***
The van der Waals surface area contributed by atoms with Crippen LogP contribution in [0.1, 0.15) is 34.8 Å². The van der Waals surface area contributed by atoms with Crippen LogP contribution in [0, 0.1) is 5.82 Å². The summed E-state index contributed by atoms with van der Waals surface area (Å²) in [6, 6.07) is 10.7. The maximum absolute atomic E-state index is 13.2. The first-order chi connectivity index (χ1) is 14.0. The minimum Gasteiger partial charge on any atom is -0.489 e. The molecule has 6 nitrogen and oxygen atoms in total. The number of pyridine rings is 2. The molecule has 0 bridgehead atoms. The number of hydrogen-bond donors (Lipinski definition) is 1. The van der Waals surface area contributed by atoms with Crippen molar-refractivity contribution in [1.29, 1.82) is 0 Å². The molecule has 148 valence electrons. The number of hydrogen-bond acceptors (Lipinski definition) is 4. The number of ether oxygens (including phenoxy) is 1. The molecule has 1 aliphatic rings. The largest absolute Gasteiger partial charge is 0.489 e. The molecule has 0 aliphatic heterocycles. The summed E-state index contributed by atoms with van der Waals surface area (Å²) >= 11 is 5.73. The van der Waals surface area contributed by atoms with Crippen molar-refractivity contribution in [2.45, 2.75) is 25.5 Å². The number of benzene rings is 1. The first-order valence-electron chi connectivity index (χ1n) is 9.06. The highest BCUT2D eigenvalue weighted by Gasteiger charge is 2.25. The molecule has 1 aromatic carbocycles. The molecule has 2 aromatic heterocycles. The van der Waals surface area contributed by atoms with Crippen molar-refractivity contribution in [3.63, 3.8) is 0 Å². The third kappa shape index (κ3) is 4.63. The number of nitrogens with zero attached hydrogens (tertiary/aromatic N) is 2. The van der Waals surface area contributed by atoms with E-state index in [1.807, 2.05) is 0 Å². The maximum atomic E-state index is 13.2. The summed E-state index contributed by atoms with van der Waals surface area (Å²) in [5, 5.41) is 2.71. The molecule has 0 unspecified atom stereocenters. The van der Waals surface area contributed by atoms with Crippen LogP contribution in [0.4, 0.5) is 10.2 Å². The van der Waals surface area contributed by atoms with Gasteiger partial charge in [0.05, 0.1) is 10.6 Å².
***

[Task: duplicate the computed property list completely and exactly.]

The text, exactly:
The van der Waals surface area contributed by atoms with Crippen LogP contribution in [0.1, 0.15) is 34.8 Å². The van der Waals surface area contributed by atoms with Crippen LogP contribution in [0, 0.1) is 5.82 Å². The summed E-state index contributed by atoms with van der Waals surface area (Å²) in [6, 6.07) is 10.7. The maximum absolute atomic E-state index is 13.2. The first-order chi connectivity index (χ1) is 14.0. The minimum Gasteiger partial charge on any atom is -0.489 e. The molecule has 6 nitrogen and oxygen atoms in total. The number of pyridine rings is 2. The molecule has 0 bridgehead atoms. The number of hydrogen-bond donors (Lipinski definition) is 1. The van der Waals surface area contributed by atoms with Crippen molar-refractivity contribution in [1.29, 1.82) is 0 Å². The molecule has 148 valence electrons. The number of hydrogen-bond acceptors (Lipinski definition) is 4. The number of ether oxygens (including phenoxy) is 1. The molecule has 1 aliphatic rings. The largest absolute Gasteiger partial charge is 0.489 e. The molecule has 0 aliphatic heterocycles. The summed E-state index contributed by atoms with van der Waals surface area (Å²) >= 11 is 5.73. The van der Waals surface area contributed by atoms with Crippen molar-refractivity contribution in [2.45, 2.75) is 25.5 Å². The number of benzene rings is 1. The first-order valence-electron chi connectivity index (χ1n) is 9.06. The highest BCUT2D eigenvalue weighted by Gasteiger charge is 2.25. The molecule has 1 aromatic carbocycles. The molecule has 2 aromatic heterocycles. The van der Waals surface area contributed by atoms with Crippen molar-refractivity contribution in [3.63, 3.8) is 0 Å². The third kappa shape index (κ3) is 4.63. The number of nitrogens with zero attached hydrogens (tertiary/aromatic N) is 2. The van der Waals surface area contributed by atoms with E-state index in [1.807, 2.05) is 0 Å². The maximum atomic E-state index is 13.2. The summed E-state index contributed by atoms with van der Waals surface area (Å²) in [5, 5.41) is 2.71. The molecule has 0 unspecified atom stereocenters. The van der Waals surface area contributed by atoms with Crippen LogP contribution in [0.4, 0.5) is 10.2 Å². The van der Waals surface area contributed by atoms with Gasteiger partial charge in [0.05, 0.1) is 10.6 Å².